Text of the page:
Synchronizing Custom Dictionaries With The Cloud

Everyone I know who writes about technology has developed an extensive custom dictionary file for Microsoft Office. Sometimes it seems every third word I write is a company, product name or some piece of tech jargon that Word doesn't recognize. Since I work on several different computers, I use SugarSync to keep my custom dictionary up to date.

Howard Marks

March 27, 2012

2 Min Read
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Everyone I know who writes about technology has developed an extensive custom dictionary file for Microsoft Office. Sometimes it seems every third word I write is a company, product name or some piece of tech jargon that Word doesn't recognize. Since I work on several different computers, I use SugarSync to keep my custom dictionary up to date.

While I use SugarSync, the basic technique I use should work with DropBox, Box.com or any other file synchronization service. All you have to do is move your custom dictionary to a folder you synchronize across all your computers.

The first step is to figure out where the custom dictionary on each of your computers is hiding. The default path for Windows Vista and Windows 7 is C:Users{username}AppDataRoamingMicrosoftUProof. Why it's not in the ...MicrosoftProof folder where you would expect it to be, I don't know.

The custom dictionary file is just a text file of the words you have added. If you have different custom dictionaries on multiple machines and want to keep all the words, just concatenate them. Word will sort them and doesn't mind if there are duplicates. Office 2003 won't add words to a dictionary file bigger than 64K. I don't know if this limitation continues through Office 2007 and 2010.

Once you've figured out what custom dictionary you want to use, copy it to a folder that you sync across your machines. I used Magic BriefcaseDict since SugarSync syncs the Magic Briefcase folder that holds all my in-progress work anyway.

Now you need to tell Word to use the common dictionary. In Word 2007, click the magic ball thingie at upper-right, and then click the Word Options button.

Click New and select your new file. Then select it and click the Change Default button.

As long as all your computers stay online you should be able to access and update the dictionary as much as you like. Word writes to the dictionary file only when you add words and reads it when you open a document or start a spell check. I've added words on one computer and had them synchronize in about a minute.

If you add words to an offline laptop and another computer before the laptop has a chance to sync, you'll end up with the new words from whichever one had the latest update, and it's dictionary file will overwrite the older one.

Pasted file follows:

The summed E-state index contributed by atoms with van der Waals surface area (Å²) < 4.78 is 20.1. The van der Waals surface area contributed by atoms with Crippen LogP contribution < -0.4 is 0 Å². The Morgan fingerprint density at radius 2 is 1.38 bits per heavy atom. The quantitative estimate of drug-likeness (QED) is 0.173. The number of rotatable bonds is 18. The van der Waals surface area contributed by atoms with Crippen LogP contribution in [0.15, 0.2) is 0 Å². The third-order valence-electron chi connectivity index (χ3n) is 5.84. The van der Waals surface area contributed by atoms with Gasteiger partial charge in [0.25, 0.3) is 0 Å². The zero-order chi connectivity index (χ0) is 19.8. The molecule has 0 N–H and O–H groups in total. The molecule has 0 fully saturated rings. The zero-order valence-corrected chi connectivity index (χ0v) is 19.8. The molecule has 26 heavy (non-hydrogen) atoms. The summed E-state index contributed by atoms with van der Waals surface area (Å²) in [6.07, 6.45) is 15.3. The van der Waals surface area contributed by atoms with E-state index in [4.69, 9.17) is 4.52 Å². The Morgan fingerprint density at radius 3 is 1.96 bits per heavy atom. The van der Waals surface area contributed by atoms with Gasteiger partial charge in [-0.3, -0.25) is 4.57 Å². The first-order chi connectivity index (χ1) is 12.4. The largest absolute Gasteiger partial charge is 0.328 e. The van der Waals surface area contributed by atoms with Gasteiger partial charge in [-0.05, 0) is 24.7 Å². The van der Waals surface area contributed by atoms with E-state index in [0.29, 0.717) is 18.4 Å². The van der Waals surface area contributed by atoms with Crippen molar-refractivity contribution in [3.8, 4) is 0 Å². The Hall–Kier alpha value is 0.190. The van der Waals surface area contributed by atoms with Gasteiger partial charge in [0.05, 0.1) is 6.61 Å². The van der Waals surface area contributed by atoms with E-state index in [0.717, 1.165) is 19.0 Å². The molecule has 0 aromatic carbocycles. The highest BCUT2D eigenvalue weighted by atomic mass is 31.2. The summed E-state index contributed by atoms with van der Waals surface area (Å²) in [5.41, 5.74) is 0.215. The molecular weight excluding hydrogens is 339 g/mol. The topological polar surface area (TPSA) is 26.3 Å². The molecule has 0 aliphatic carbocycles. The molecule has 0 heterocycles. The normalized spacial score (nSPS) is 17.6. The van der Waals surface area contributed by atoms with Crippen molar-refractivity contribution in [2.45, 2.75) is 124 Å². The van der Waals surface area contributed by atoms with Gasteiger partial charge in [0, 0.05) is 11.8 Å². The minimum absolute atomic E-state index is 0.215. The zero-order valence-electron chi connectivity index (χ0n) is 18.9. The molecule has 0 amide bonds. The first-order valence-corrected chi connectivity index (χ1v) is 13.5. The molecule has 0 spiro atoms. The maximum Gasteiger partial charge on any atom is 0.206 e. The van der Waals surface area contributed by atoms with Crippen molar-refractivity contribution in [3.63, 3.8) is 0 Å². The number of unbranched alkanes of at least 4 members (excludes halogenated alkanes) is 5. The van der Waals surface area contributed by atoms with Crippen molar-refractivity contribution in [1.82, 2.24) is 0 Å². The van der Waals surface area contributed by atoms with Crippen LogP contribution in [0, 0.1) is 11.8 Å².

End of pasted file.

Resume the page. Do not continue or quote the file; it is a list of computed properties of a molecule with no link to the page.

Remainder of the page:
While I was at it, I configured SugarSync to include the Usersappdataroamingmicrosofttemplates, and Usersappdataroamingmicrosoftsignatures folders so I always have my templates and Outlook signatures.

Frankly, this works better than roaming profiles ever did on a LAN.

Editor's Note: Howard mentioned dictionary synchronization on Twitter, and I asked him to write something up about it. It's a neat tip I haven't seen elsewhere, and I wanted to share it.

About the Author(s)

Howard Marks

Network Computing Blogger

Howard Marks</strong>&nbsp;is founder and chief scientist at Deepstorage LLC, a storage consultancy and independent test lab based in Santa Fe, N.M. and concentrating on storage and data center networking. In more than 25 years of consulting, Marks has designed and implemented storage systems, networks, management systems and Internet strategies at organizations including American Express, J.P. Morgan, Borden Foods, U.S. Tobacco, BBDO Worldwide, Foxwoods Resort Casino and the State University of New York at Purchase. The testing at DeepStorage Labs is informed by that real world experience.</p><p>He has been a frequent contributor to <em>Network Computing</em>&nbsp;and&nbsp;<em>InformationWeek</em>&nbsp;since 1999 and a speaker at industry conferences including Comnet, PC Expo, Interop and Microsoft's TechEd since 1990. He is the author of&nbsp;<em>Networking Windows</em>&nbsp;and co-author of&nbsp;<em>Windows NT Unleashed</em>&nbsp;(Sams).</p><p>He is co-host, with Ray Lucchesi of the monthly Greybeards on Storage podcast where the voices of experience discuss the latest issues in the storage world with industry leaders.&nbsp; You can find the podcast at: http://www.deepstorage.net/NEW/GBoS

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